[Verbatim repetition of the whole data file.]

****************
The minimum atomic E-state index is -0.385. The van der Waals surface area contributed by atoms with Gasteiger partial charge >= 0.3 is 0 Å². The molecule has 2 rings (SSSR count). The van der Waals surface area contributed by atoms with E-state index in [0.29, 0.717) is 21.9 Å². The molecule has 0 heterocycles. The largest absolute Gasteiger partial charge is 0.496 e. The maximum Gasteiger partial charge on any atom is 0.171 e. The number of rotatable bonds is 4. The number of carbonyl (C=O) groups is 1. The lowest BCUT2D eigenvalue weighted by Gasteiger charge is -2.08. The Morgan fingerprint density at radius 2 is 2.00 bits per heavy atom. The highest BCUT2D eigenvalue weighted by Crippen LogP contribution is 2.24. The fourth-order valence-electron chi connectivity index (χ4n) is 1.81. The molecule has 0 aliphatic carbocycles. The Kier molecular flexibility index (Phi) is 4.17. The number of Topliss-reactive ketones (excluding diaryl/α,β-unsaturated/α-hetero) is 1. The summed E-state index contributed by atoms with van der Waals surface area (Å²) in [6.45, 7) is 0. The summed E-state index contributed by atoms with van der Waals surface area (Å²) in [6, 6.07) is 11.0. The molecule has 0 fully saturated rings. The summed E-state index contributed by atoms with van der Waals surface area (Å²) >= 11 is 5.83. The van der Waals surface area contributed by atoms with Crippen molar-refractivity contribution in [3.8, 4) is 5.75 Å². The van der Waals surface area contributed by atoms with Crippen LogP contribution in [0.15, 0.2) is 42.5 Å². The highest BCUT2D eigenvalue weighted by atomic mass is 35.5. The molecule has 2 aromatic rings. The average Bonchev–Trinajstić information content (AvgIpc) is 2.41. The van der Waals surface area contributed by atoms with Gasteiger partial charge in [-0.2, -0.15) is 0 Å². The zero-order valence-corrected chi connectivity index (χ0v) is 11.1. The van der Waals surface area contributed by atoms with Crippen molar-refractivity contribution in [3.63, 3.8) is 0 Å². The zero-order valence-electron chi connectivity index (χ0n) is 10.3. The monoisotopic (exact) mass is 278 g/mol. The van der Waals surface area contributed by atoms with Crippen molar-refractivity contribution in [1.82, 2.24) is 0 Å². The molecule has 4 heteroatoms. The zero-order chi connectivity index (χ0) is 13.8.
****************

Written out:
The minimum atomic E-state index is -0.385. The van der Waals surface area contributed by atoms with Gasteiger partial charge >= 0.3 is 0 Å². The molecule has 2 rings (SSSR count). The van der Waals surface area contributed by atoms with E-state index in [0.29, 0.717) is 21.9 Å². The molecule has 0 heterocycles. The largest absolute Gasteiger partial charge is 0.496 e. The maximum Gasteiger partial charge on any atom is 0.171 e. The number of rotatable bonds is 4. The number of carbonyl (C=O) groups is 1. The lowest BCUT2D eigenvalue weighted by Gasteiger charge is -2.08. The Morgan fingerprint density at radius 2 is 2.00 bits per heavy atom. The highest BCUT2D eigenvalue weighted by Crippen LogP contribution is 2.24. The fourth-order valence-electron chi connectivity index (χ4n) is 1.81. The molecule has 0 aliphatic carbocycles. The Kier molecular flexibility index (Phi) is 4.17. The number of Topliss-reactive ketones (excluding diaryl/α,β-unsaturated/α-hetero) is 1. The summed E-state index contributed by atoms with van der Waals surface area (Å²) in [6.45, 7) is 0. The summed E-state index contributed by atoms with van der Waals surface area (Å²) in [6, 6.07) is 11.0. The molecule has 0 fully saturated rings. The summed E-state index contributed by atoms with van der Waals surface area (Å²) >= 11 is 5.83. The van der Waals surface area contributed by atoms with Crippen molar-refractivity contribution in [3.8, 4) is 5.75 Å². The van der Waals surface area contributed by atoms with Crippen LogP contribution in [0.15, 0.2) is 42.5 Å². The highest BCUT2D eigenvalue weighted by atomic mass is 35.5. The molecule has 2 aromatic rings. The average Bonchev–Trinajstić information content (AvgIpc) is 2.41. The van der Waals surface area contributed by atoms with Gasteiger partial charge in [-0.2, -0.15) is 0 Å². The zero-order valence-corrected chi connectivity index (χ0v) is 11.1. The van der Waals surface area contributed by atoms with Crippen molar-refractivity contribution in [3.63, 3.8) is 0 Å². The zero-order valence-electron chi connectivity index (χ0n) is 10.3. The monoisotopic (exact) mass is 278 g/mol. The van der Waals surface area contributed by atoms with Crippen molar-refractivity contribution in [1.82, 2.24) is 0 Å². The molecule has 4 heteroatoms. The zero-order chi connectivity index (χ0) is 13.8.